And of course they often push the limits. Which is the spirit in which we do mathematics. What if we could have numbers on the other side of zero? Or more than three dimensions?

It’s great to hear the title of your second book Tracy! What a great project!

I was looking at that L-shape of mine again
http://y4ist.blogspot.fr/2015/01/three-awful-awesome-mistakes.html
with teachers, discussing how in valuing talk we must also make it OK to make mistakes, and get used to seeing the ideas that are inside those mistakes. I think there’s definitely an understanding to be built up here which will change our teaching!

1. Thank you, Simon. I’ve loved all your comments and tweets today.

As for that climate, all props go to Elham Kazemi, Allison Hintz, Lyndsey Gibbons, and Teresa Lind for teaching me to think about how to create a true community of learners and join it as a member. I’ve been watching Elham position herself as a learner alongside teachers for years, and it’s just beautiful. Last year at NCSM/NCTM in Boston, the team showed videos that really drove home how essential that culture is, and I’ve been working on it ever since. The only way this coaching thing works is if we all learn together.

Have you watched Elham’s #shadowcon15 talk, “Sitting Among Students?” It will give you a sense. http://www.shadowmathcon.com/elham-kazemi/

Tracy

1. Yes! I’ve watched Elham’s talk at least three or four times! And recommended it to colleagues. Truth is though, we’re just at the beginning of doing this kind of thing, and coming from a UK-type experience where observation is most frequently a top-down evaluative event.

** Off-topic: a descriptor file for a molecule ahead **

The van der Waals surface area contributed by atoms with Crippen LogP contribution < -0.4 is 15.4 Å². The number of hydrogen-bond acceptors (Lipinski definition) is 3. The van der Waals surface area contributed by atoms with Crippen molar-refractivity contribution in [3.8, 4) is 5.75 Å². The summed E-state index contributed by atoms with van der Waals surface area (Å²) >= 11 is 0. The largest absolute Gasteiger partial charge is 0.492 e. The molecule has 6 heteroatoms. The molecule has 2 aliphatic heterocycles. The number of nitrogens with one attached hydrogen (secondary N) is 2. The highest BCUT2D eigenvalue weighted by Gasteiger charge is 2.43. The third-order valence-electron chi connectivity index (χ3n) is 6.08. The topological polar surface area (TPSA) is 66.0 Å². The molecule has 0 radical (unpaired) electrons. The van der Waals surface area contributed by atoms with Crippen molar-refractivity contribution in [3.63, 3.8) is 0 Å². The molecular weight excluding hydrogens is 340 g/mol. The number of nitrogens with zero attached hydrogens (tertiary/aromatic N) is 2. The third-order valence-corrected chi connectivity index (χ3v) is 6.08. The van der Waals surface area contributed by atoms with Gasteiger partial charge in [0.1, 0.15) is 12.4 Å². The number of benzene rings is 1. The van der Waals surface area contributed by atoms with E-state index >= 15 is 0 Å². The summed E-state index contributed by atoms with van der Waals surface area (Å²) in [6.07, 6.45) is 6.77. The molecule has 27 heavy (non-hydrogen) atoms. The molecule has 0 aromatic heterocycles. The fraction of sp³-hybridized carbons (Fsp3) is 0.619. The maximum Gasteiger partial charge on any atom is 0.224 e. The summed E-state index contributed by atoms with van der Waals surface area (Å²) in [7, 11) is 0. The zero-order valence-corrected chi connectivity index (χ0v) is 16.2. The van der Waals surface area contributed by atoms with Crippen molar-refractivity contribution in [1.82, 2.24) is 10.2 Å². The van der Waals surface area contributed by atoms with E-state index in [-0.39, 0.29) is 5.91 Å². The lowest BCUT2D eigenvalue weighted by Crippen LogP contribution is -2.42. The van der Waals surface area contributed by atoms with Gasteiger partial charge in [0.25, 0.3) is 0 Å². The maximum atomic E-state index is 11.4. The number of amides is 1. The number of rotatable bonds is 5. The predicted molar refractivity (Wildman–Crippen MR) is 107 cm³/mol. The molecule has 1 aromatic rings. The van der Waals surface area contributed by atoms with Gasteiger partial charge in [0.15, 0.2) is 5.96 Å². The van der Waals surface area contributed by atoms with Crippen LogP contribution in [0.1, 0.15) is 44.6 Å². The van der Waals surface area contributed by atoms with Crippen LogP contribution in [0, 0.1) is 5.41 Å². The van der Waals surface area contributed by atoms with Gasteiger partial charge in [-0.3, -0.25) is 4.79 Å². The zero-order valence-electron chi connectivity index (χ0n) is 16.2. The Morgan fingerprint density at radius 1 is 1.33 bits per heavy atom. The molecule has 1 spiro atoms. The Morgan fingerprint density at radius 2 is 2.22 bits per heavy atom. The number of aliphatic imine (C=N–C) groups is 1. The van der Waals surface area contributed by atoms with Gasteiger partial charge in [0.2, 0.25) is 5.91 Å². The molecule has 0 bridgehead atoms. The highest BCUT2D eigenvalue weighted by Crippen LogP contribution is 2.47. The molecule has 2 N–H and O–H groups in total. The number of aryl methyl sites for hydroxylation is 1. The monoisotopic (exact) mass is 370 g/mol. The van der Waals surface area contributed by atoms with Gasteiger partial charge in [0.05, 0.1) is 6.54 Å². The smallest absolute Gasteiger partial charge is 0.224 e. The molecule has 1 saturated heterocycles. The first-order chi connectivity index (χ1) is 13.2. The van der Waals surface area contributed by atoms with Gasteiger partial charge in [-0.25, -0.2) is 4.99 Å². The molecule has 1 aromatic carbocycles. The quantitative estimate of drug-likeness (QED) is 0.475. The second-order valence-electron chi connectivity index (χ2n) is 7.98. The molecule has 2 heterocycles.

We’ve just had a conference at our school where teachers have shared the things they really want to share, and my sessions were co-presented, so we had a good process of visiting each other. We’re moving to a new curriculum (The IB PYP programme) and it will hopefully be a chance to establish a collaborative learning atmosphere where visiting each other is part of the learning, and learning is so central that we’re comfortable with making and receiving suggestions. It’s great to have models to point to!

1. Sounds like you’re making great changes, Simon. Keep us all posted!

6. Hi Tracy,

Super great read and just what I needed to be reminded of! I have been struggling as I modeled number talks in over 50 classrooms over the last two weeks about how to handle all of the misconceptions that come up with students…the way you brought it all back to the objective and thinking about which mistake would produce the most mathematical growth related to the objective was spot on and something I wish I’d asked teachers, and read two weeks ago! Also, I think I’m going to try to snap more evidence of student thinking so when I meet with teachers I can ask them if there is one they’d like to cover in the future, or at least reflect on when we’re together! Thanks for putting down your ideas and experiences so we can have a window into what you’re doing to help teachers grow!!! I’m continuously inspired by you amazing math folks!!!

1. Did you say 50 classrooms in 2 weeks??? I can’t get past that number. That must be amazing and a whirlwind at the same time. I’d love to hear more.

So glad the blog was helpful. I was realizing today I didn’t write the word I actually said in our discussion, which was *fruitful.* We talked about thinking about mistakes that would lead to more fruitful explorations/conversations/etc. I have a lot more to think about if I’m going to try to nail down everything that comes into that decision. I mean, I didn’t even touch social goals for specific kids, class dynamics, or highlighting mathematical habits of mind/SMPs. Teaching is so complex!!
Tracy